Many people understand that they should take care of their teeth to achieve a beautiful smile, but what many may not know is that your oral health has a direct effect on your overall health.
How Are Oral and Overall Health Connected?
Properly caring for your teeth goes far beyond keeping them white and shiny - there is actually a direct connection between your oral and overall health, and a large part of the connection lies with bacteria.
Bacteria naturally occurs within the mouth, and is regulated by brushing, flossing, and attending professional dental cleaning appointments. When bacteria is left unregulated and is not properly managed with hygienic care, the bacteria begins to accumulate both on the surface of the teeth, on the gums, and below the gum line.
Over time, the bacteria begins to eat away at both the gum and bone structure. The individual then faces developing gingivitis and its more advanced stage of periodontitis - commonly known as gum disease. It is quite common to experience the following symptoms:
- Bleeding/swelling gums
- Bad breath
- Unpleasant taste in mouth
- Gum/bone recession
- Loose teeth
- Lost teeth
Gum disease is a chronic infection of the gum tissues, but it is important to keep in mind that gum disease does not only affect your teeth and gums.
If clinical intervention is not taken, the patient may face the risk of the infection entering the bloodstream and eventually travelling to the heart. This may place the individual at risk for potentially life-threatening heart conditions.
As previously mentioned, the development of gum disease places your heart - and consequently your health - at an increased risk.
Bacterial infection in the heart places the individual at risk for the following conditions:
- Heart disease
- Heart attack
- Clogged arteries
If you have been diagnosed with gum disease, it is important that you inform your general doctor. Alternatively, if you have a heart condition or have a predisposition to heart conditions, it is important to let your dentist know.
As it turns out, there is a strong connection between diabetes and oral health.
Diabetes is a health condition in which the body’s blood sugar levels are not stable - either too high (hyperglycemia) or too low (hypoglycemia).
Symptoms of hyperglycemia include:
- Dry mouth
- Frequent urination
- Blurry vision
- Shortness of breath
Symptoms of hypoglycemia include:
- Trouble concentrating
- Chronic sweating
- Fast heartbeat
Diabetes and gum disease have been noted to have direct effects on one another. Gum disease is a chronic infection of the gum tissues; it has commonly been observed to cause a rise in blood sugar levels. Over time - if the patient does not take the necessary steps to treat their gum disease - they may face the risk of developing diabetes.
Alternatively, diabetes has been shown to lead to gum disease, as well. Common symptoms of diabetes include dry mouth and increased risk of tooth decay and infection. In fact, declining oral health is often referred to as the “sixth complication” of diabetes.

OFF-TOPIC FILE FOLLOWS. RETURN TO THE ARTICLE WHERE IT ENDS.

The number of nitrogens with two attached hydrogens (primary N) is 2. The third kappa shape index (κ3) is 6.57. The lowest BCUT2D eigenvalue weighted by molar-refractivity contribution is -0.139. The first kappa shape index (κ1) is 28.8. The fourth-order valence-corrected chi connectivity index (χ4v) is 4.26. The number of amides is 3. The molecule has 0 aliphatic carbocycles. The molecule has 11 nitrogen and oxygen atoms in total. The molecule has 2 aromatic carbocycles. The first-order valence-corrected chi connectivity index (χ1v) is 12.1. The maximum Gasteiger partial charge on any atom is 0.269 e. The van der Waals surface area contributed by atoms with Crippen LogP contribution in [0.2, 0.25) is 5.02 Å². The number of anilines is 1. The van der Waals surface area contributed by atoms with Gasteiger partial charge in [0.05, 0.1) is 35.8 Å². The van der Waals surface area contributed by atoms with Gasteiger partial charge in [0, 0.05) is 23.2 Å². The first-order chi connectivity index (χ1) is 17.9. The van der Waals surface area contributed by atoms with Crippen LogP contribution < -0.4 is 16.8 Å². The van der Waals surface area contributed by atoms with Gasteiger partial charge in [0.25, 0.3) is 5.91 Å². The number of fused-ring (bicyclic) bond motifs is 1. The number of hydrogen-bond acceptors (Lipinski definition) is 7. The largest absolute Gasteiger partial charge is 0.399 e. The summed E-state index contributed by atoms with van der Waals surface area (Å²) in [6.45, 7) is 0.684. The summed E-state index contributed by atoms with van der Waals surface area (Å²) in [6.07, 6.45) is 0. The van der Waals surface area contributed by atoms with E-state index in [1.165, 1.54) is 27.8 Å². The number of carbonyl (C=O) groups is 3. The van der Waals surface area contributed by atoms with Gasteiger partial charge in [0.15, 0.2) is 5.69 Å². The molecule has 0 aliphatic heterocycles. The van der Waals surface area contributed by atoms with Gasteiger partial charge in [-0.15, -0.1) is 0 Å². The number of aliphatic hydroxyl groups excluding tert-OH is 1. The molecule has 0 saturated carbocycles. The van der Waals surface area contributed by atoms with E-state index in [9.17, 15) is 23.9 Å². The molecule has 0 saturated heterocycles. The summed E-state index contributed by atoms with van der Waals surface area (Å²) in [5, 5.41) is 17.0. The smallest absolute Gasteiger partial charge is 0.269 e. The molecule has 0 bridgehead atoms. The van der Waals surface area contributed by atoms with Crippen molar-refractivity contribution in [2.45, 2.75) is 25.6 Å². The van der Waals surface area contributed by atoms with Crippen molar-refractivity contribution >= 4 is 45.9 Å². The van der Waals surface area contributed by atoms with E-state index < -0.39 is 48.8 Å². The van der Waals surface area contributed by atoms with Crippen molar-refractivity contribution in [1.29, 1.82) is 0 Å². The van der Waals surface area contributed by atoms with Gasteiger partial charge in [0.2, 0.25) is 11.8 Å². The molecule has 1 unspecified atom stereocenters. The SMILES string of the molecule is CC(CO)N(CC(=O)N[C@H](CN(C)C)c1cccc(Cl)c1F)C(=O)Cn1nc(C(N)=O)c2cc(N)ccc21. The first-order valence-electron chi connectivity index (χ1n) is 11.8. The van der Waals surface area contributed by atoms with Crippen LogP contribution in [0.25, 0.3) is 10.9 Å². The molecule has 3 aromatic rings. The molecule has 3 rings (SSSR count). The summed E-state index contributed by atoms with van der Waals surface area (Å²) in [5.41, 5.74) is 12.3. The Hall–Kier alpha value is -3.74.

How To Manage a Healthy Mouth
The best way to manage your oral health is to practice preventative dental care. This includes:
- Brushing twice daily (being sure to brush for a minimum of two minutes each time)
- Flossing twice daily (or after each meal whenever possible)
- Attending your dental check-up and cleaning appointments as scheduled
- Maintain a healthy diet filled with fruits, vegetables, nuts, and dairy
- Alert your dentist right away if you are experiencing any pain or discomfort
Patients who have been diagnosed with gingivitis or gum disease should ensure that they are following through with their treatment as recommended by their dentist or dental hygienist.
Gum disease is treated with thorough deep cleanings above and below the gum line known as scaling and root planings; this is a crucial part of treating chronic infection of the gum tissues and maintaining a healthy mouth. These deep cleanings make it possible to remove bacteria below the gumline, which is impossible to do at home with regular brushing and flossing.
Another crucial part of maintaining your oral health is completing your recommended restorative dental treatment.
Follow through with your recommended dental treatment plan as soon as possible; do not wait to complete your recommended treatment, even if you are not experiencing pain or discomfort.
If your dentist has informed you that you are in need of restorative dental treatment such as a filling, root canal, or dental crown and you are not experiencing pain, this actually may be a good sign. It is quite common for patients to begin experiencing discomfort or pain when the decay or damage has become extremely extensive, which can make it difficult to restore the tooth.
It is always best to consult your dentist and schedule your recommended treatment as soon as possible for the best chance of successfully restoring and preserving your natural tooth. This is just another step you can take to maintain a high quality of both oral and overall health.
FY Smile: Local Dentist in Double Bay, Sydney.
Here at FY Smile, we are fully dedicated to helping you manage not only a healthy smile, but a healthy body, as well. Managing your oral health goes far beyond achieving a bright white smile; it helps ensure that you are maintaining the health of your body.
For more information about how dentistry affects overall health, or to make an appointment at our Double Bay dental office, give us a call anytime at 02 8319 5557.